To investigate the effect of subglacial landslide emplacement on ice velocities in a more general case, we applied the Ice-Sheet and Sea-Level System Model (ISSM, https://issm.jpl.nasa.gov/; Larour et al., 2012) to a synthetic approximation of Amalia Glacier, with a length of 10 km, width of 3 km, maximum thickness of 400 m (Carrivick et al., 2016; Millan et al., 2019), and surface slope of 3.5°. We ran a transient-stress-balance glacier model with higher-order field equations. We executed an initial 10 yr “spin up” phase (time step = 0.1 yr) to achieve steady state, followed by six scenarios (see the Supplemental Material) for another 5 yr (time step = 0.01 yr) with and without the occurrence of an ~250 × 106 m3 landslide.
We calculated a landslide volume of 262 ± 77 × 106 m3. The scar area was not glaciated at the time of collapse, so the landslide must have been predominantly composed of rock. The landslide disrupted 3.5 km2 of Amalia Glacier's surface, although detailed inspection of high-resolution satellite imagery reveals that the ice surface is free of rock debris (see the Supplemental Material).
The landslide-disrupted region consists of a proximal zone of mixed rock and ice debris, an intermediate zone dominated by transverse ridges and radial fractures, and a distal ice-debris apron (Fig. 1). In the proximal zone, the pre-landslide glacier margin has been locally displaced >100 m, replaced by a mix of rock and ice debris. In the debris-free intermediate zone, 10–30-m-high ice ridges oriented transverse to the landslide-emplacement direction overprint the preexisting crevasse fabric (Fig. 1). Amalia Glacier's surface-fracture pattern and surface-elevation change suggest an upward and lateral displacement of the glacier ice, with the bulk of the debris emplaced at the glacier bed and margin. The distal ice-debris apron contains ice fragments as much as 25 m in size and is free of rock debris. January 2021 Sentinel-2 imagery shows that the anomalous fracture fabric remains present 1.5 yr post-landslide, although the southern margin of Amalia Glacier has re-advanced 300 m into the landslide scar.
Amalia Glacier's surface speed shows rapid changes following the landslide emplacement. Downglacier from the landslide, Amalia Glacier accelerated by as much as 400 m yr−1 in May 2019 (a 40% increase relative to May 2018), while the portion of Amalia Glacier upglacier of the landslide slowed by a similar magnitude (Figs. 2 and 3). In the 4 months following the landslide, the zone of increased ice-surface speed migrated downglacier and decayed. This was associated with between 15 and 90 m of ice thickening totaling 209 × 106 m3—comparable to the landslide volume—and concentrated at the calving front (Fig. 3). In addition, Amalia Glacier reversed a centennial retreat trend (Fig. 1) and advanced one kilometer to its farthest extent within the past five years. Both the thickening and frontal advance continue as of June 2021, more than two years post-landside.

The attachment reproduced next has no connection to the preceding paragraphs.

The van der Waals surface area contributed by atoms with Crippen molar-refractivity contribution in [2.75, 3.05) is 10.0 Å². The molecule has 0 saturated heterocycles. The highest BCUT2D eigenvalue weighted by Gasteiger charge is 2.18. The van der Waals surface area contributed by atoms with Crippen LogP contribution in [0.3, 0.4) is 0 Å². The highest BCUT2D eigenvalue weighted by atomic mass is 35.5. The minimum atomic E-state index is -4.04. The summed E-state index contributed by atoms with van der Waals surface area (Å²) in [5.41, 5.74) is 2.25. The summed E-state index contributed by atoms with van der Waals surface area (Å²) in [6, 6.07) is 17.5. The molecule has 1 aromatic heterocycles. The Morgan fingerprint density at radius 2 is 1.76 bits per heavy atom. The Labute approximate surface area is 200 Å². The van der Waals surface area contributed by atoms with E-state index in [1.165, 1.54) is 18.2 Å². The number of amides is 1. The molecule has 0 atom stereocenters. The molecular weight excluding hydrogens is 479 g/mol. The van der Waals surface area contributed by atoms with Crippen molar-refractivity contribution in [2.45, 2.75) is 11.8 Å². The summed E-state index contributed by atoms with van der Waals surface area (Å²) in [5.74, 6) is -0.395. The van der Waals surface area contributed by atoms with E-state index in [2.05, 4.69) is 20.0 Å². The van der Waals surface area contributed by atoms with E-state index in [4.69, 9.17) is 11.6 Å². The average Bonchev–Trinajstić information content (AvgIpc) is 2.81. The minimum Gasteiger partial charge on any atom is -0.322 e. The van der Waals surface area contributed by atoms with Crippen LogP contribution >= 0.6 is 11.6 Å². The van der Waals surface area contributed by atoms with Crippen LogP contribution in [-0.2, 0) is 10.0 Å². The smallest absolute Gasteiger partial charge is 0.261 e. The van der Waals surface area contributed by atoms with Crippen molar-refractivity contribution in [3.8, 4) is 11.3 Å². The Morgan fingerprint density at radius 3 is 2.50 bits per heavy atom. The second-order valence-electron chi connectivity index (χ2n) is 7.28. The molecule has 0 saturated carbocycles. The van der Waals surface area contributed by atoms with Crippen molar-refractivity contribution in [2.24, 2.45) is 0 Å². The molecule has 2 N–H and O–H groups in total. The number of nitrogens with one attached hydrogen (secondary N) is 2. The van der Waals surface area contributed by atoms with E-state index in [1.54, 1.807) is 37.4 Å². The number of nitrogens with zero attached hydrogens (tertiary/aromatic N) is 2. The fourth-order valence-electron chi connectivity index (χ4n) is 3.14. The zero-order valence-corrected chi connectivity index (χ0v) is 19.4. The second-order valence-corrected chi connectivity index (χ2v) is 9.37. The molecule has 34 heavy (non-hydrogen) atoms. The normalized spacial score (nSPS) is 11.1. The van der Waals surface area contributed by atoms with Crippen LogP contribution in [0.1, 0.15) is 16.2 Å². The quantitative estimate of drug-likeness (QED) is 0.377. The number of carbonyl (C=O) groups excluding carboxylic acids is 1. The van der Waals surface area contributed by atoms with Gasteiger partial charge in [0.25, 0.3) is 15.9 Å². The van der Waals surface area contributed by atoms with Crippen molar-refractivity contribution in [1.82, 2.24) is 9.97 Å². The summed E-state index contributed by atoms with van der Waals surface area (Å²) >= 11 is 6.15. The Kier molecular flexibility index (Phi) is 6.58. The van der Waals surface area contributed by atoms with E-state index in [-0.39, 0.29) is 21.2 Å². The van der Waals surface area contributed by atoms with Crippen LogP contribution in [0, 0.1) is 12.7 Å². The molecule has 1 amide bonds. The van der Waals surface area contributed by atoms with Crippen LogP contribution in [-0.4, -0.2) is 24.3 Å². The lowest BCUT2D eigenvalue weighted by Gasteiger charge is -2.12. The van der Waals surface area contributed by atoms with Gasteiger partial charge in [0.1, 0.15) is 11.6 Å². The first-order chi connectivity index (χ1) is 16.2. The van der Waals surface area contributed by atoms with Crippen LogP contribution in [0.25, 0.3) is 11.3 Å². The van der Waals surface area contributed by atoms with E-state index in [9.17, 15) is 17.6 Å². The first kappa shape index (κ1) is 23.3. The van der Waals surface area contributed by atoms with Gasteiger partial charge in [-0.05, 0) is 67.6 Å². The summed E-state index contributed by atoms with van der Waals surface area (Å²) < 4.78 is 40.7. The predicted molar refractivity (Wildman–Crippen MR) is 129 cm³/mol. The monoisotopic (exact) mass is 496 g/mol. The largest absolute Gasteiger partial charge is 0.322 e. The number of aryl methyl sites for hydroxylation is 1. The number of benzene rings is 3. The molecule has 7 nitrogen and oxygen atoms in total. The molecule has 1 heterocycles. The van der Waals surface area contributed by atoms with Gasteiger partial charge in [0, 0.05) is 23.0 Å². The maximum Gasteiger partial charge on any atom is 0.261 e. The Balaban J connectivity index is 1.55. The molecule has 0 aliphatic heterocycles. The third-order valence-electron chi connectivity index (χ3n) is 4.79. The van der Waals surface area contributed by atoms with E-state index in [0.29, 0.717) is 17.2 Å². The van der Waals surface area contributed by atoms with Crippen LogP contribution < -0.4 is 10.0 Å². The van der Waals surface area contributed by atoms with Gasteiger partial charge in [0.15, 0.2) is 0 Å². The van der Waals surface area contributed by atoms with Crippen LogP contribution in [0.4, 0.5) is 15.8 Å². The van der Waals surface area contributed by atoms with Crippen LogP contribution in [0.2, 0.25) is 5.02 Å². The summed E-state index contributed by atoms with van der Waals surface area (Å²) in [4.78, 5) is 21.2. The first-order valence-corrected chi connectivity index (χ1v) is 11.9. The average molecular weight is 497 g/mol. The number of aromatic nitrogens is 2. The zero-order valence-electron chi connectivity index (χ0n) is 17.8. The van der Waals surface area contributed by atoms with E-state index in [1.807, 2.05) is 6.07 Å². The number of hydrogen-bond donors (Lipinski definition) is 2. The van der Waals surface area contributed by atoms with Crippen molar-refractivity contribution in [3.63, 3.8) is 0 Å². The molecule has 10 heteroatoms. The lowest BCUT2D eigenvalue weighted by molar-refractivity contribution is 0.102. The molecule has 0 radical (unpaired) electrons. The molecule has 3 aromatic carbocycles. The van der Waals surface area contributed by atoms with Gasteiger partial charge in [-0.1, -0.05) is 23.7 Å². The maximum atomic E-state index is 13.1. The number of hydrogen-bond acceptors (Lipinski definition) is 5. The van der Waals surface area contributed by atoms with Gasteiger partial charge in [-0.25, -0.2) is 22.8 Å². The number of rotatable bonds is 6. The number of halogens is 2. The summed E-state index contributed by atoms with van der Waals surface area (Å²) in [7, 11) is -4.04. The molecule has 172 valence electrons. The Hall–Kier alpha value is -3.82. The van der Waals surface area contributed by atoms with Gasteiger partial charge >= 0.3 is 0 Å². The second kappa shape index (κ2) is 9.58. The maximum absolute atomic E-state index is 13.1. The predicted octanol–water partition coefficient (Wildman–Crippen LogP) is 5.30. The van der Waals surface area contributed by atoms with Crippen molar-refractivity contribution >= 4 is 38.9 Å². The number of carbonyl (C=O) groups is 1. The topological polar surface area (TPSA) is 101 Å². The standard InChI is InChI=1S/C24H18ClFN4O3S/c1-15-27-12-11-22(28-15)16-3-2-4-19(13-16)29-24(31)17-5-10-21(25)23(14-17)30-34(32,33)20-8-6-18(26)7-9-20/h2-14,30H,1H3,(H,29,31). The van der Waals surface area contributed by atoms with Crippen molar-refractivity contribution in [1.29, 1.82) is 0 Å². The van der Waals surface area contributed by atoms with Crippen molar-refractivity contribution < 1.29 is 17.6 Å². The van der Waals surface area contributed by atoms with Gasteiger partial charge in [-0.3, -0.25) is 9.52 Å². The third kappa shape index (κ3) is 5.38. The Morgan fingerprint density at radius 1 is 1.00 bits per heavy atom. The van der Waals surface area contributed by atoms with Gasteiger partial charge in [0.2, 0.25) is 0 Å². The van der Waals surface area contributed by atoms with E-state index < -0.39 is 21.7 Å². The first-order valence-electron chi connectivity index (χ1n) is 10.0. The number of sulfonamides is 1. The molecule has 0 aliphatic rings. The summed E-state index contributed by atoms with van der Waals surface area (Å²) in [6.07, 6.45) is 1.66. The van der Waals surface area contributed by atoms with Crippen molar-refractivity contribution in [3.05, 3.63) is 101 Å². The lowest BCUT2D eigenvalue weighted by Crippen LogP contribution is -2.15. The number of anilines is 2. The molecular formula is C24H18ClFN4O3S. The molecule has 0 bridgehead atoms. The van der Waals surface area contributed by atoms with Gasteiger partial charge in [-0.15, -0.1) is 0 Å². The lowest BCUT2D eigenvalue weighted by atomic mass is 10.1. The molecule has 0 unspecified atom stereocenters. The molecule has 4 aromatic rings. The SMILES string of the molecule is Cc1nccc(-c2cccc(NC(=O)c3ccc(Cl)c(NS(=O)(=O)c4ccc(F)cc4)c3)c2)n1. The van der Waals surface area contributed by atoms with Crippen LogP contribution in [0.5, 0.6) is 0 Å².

For the 4 months immediately following landslide emplacement, slowdown occurred upglacier of the landslide. Between August and November 2019, the slowdown propagated through the entire glacier (Figs. 2 and 3). After November 2019, the slowdown became greatest at the glacier front, where glacier speed dropped from >1000 m yr−1 in June 2019 to 600–700 m yr−1 in November 2019 (Fig. 4). As of June 2021, ice speed in the vicinity of the landslide has recovered to within 10% of pre-collapse levels, whereas ice speed near Amalia Glacier's calving front remained slow (700 m yr−1 in June 2021 compared to 1175 m yr−1 in June 2018). Amalia Glacier's frontal ablation rate dropped by 35% in 2020 relative to pre-landslide values and remains at that level as of June 2021. The rSSC at the front of Amalia Glacier peaked at more than five times the pre-landslide maximum in austral summer 2020 and 2021 (Fig. 2C).
In the simulated glacier model, landslide emplacement increases ice-surface speed downglacier of the landslide center by ~600 m yr−1 and reduces it by ~250 m yr−1 upglacier (Fig. 4). Two years after the landslide, the modeled glacier remains ~100 m yr−1 slower near the zone of landslide emplacement. A model run with a 20% increase in basal friction shows a similar overall trend, with a further ~200 m yr−1 glacier-wide slowdown.
The landslide-induced dynamic glacier changes may relate to changes in the stress field, frontal conditions, or basal hydrology, or some combination of these factors. Immediately following the landslide event, the glacier decelerated upglacier and accelerated downglacier of the landslide center. The synthetic glacier model, which does not account for any change in basal friction, basal hydrology, or calving-front conditions (Figs. 4E–4H), exhibits a similar speed-anomaly pattern for the first 3 months following landslide emplacement. Disruptions to the ice-surface and basal topography alone provide a viable mechanism for the short-term post-landslide downglacier acceleration at Amalia Glacier.
Starting at ~3 months following the landslide, slowdown of ice surface speed increased in magnitude and propagated downglacier. The focus of the slowdown was first located at the zone of landslide emplacement, followed by a switch to the glacier calving front after 9 months. Changes in driving stresses alone, as represented by our model outputs, cannot explain this longer-term slowdown and its pattern.